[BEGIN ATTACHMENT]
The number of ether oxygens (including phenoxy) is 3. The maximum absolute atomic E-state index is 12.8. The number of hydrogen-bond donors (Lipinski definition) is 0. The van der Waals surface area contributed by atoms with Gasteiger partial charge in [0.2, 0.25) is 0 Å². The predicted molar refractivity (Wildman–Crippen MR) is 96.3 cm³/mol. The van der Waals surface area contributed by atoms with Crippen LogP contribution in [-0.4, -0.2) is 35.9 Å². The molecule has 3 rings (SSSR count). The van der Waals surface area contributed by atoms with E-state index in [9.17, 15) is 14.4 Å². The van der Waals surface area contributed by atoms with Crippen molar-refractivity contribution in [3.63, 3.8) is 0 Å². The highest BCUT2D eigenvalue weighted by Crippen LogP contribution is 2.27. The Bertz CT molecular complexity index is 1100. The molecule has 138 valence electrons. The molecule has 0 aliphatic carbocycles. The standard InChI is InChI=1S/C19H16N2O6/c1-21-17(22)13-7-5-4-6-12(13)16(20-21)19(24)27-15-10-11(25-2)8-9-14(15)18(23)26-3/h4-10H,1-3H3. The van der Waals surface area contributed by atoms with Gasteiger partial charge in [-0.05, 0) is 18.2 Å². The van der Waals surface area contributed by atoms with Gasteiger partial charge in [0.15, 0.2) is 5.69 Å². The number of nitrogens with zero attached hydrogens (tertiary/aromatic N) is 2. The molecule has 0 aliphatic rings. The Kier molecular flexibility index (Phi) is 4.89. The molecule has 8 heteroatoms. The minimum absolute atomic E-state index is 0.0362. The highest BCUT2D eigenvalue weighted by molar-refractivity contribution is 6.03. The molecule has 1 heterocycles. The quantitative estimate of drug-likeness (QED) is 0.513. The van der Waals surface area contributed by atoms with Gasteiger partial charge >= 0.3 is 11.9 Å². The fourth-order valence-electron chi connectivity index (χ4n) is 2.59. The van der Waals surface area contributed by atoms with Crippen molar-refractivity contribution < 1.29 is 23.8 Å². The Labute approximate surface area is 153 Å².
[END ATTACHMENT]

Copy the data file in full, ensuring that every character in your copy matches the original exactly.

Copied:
The number of ether oxygens (including phenoxy) is 3. The maximum absolute atomic E-state index is 12.8. The number of hydrogen-bond donors (Lipinski definition) is 0. The van der Waals surface area contributed by atoms with Gasteiger partial charge in [0.2, 0.25) is 0 Å². The predicted molar refractivity (Wildman–Crippen MR) is 96.3 cm³/mol. The van der Waals surface area contributed by atoms with Crippen LogP contribution in [-0.4, -0.2) is 35.9 Å². The molecule has 3 rings (SSSR count). The van der Waals surface area contributed by atoms with E-state index in [9.17, 15) is 14.4 Å². The van der Waals surface area contributed by atoms with Crippen molar-refractivity contribution in [3.63, 3.8) is 0 Å². The highest BCUT2D eigenvalue weighted by Crippen LogP contribution is 2.27. The Bertz CT molecular complexity index is 1100. The molecule has 138 valence electrons. The molecule has 0 aliphatic carbocycles. The standard InChI is InChI=1S/C19H16N2O6/c1-21-17(22)13-7-5-4-6-12(13)16(20-21)19(24)27-15-10-11(25-2)8-9-14(15)18(23)26-3/h4-10H,1-3H3. The van der Waals surface area contributed by atoms with Gasteiger partial charge in [-0.05, 0) is 18.2 Å². The van der Waals surface area contributed by atoms with Gasteiger partial charge in [0.15, 0.2) is 5.69 Å². The number of nitrogens with zero attached hydrogens (tertiary/aromatic N) is 2. The molecule has 0 aliphatic rings. The Kier molecular flexibility index (Phi) is 4.89. The molecule has 8 heteroatoms. The minimum absolute atomic E-state index is 0.0362. The highest BCUT2D eigenvalue weighted by molar-refractivity contribution is 6.03. The molecule has 1 heterocycles. The quantitative estimate of drug-likeness (QED) is 0.513. The van der Waals surface area contributed by atoms with Gasteiger partial charge >= 0.3 is 11.9 Å². The fourth-order valence-electron chi connectivity index (χ4n) is 2.59. The van der Waals surface area contributed by atoms with Crippen molar-refractivity contribution < 1.29 is 23.8 Å². The Labute approximate surface area is 153 Å².